To: TML Council and Planning Committee
From: Muskoka Ratepayers Association
Date: March 4, 2022
The Muskoka Ratepayers’ Association (MRA) has reviewed the Engage Muskoka Survey requesting public input for a proposed Septic Inspection By-Law.
We applaud Council and Staffs initiatives to protect and enhance our environment and protect our water sources from contamination. However, our members always raise the same questions when governments impose new and often more costly, restrictive regulations on taxpayers:
- What are the types and extent of problems that have been identified with current septic systems in the Township?
- How will new rules and regulations solve the identified problems?
- What metrics and time frames have been established to judge the success of the initiatives verses the status quo?
- How will the by-law be enforced?
- What are the estimated total additional costs for staff, legal, professional inspectors and ultimately taxpayers?
- Has Council and Staff conducted a total long term cost/benefit analysis for this by law?
Currently the TML utilizes a very targeted approach. All installers of septic systems must be licenced by the Province. Any new or replacement system is reviewed by a TML Septic Inspector for compliance with Provincial regulations and positioning on the property. The TML for many years has employed seasonal employees to visually inspect septic systems, usually based on risk, i.e. one season it was islands, in 2019 it was Moon River properties impacted by the Spring flood and on two occasions it was Three Mile Lake due to blue green algae concerns. Very few problem systems were found and remedial action was ordered on any that were obvious problems. Based on regular District of Muskoka and Muskoka Lakes Association analysis over many years, water quality appears to be in very good to excellent condition, albeit with some problem locations. The problem areas are known and many of the issues are not related to septic systems, but due to naturally elevated levels of phosphorous, adjacent farming and golf activities, geese droppings and associated run off, shallow lakes, soil types and water sources i.e. spring fed, wetland fed etc.
The MRA agrees that the TML should have records and documentation for each septic system in the township. Steel tanks should not be an issue because they have been prohibited for many years. If they are still in use they need to be replaced.
The risk metrics proposed in the by-law appear to be primarily age related with secondary considerations related to abutment to waterways and OP water quality indicators. However, the MRA has difficulty understanding the logic for some of the metrics chosen. For example, a new septic system located on a Three Mile Lake waterfront property would be classed as high risk and be required to have a Phase II inspection just like a 30 year old system on an adjacent property.
The MRA believes the TML should be responsible to conduct any Phase I or II inspection. The TML inspects all septic installations and every phase of building inspections, other than those mandated for provincial oversight like heating and electrical or septic above a certain capacity with their own personnel. This septic inspection is a TML initiative and TML should own every step of the process, including record keeping, fines and prosecution to ensure consistent application and enforcement.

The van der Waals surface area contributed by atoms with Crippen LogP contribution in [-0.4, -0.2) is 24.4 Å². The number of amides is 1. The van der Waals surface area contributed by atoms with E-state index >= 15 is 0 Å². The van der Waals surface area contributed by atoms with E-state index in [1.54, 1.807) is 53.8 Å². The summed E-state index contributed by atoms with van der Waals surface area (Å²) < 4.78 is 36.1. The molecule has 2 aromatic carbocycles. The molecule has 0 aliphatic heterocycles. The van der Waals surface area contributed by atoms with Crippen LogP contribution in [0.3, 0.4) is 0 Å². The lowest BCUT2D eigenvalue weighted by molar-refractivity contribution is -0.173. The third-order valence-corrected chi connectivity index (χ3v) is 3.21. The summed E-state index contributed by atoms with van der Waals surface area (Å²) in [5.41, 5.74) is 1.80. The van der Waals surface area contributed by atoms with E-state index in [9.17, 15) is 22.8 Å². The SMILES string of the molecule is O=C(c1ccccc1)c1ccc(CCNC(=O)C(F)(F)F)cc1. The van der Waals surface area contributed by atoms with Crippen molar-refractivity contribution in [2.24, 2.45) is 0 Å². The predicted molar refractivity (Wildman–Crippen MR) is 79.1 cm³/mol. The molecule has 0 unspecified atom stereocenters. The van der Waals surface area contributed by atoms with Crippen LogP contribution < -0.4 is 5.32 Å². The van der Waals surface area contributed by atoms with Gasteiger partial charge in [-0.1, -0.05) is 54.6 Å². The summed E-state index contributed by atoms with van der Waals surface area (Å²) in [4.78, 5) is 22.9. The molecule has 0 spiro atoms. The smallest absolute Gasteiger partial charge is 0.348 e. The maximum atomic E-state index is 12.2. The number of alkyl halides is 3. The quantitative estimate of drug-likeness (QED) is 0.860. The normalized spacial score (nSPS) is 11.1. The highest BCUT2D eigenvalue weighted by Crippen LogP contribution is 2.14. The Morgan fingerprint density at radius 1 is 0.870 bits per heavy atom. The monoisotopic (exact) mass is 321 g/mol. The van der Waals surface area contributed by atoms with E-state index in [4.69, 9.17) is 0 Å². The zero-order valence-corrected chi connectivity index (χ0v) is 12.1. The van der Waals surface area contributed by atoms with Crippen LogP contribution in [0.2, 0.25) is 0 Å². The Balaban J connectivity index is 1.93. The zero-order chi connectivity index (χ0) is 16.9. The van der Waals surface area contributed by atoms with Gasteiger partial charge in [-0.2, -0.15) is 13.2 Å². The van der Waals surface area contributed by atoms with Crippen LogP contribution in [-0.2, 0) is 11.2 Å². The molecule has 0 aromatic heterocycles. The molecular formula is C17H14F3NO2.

Having said that the TML needs to accept total ownership for all inspection programme initiatives, the MRA believes the TML appears to be overly zealous to conduct septic inspections at owners expense, in search of mainly illusory problems. It is our belief that most septic systems in TML are under utilized on an annual basis, primarily because most are seasonal and many others are used by smaller families and retirees. Many issues occur from short term usage by numerous people during parties or family gatherings, which this by law does not or can not address.
The MRA in our comments on the recent draft TML Official Plan suggested that a visual inspection of the septic system during every pump out, would be the most reliable and cost effective manner to ensure the efficacy of the TML septic infrastructure. It would require the TML to do the following:
- Develop a four copy form (owner, pumper/hauler, sewage plant operator, TML Septic Dept.) Each septic pumper must complete the form and have it signed by the property owner/designee before being permitted to off load septage at any sewage lagoon. The form could include check boxes that denote visual condition of filter bed, grass, trees, condition of tank baffles, smells, signs of leakage, tank effluent character and mechanical equipment operating condition etc. The form could also contain a comments section for both the septic technician or owner to make comments.
- Get District of Muskoka, adjacent municipalities and septic haulers to buy in to the programme. This could also benefit other municipalities like Segwun, Huntsville, Bracebridge, Gravenhurst etc. if they adopt the same procedure.
- Upon receipt of TML’s copy of the completed form the TML should log the entry into their data base, note any problems and follow up with the owner re corrective action and time lines, if required.
Most septic systems are pumped out every five to ten years. Yes some might never be pumped or pumped and not recorded, however this should be a red flag in the data base for follow up with the property owner. Those forms with concerns noted are also red flags. The MRA believe this is a targeted approach to deal exclusively with septic problems, while not aggregating other water quality issues with septic inspections i.e. proximity to waterways and/or water quality indicators from the Muskoka OP.
The MRA sincerely hopes that Council and Staff will seriously consider our comments in crafting any by-law.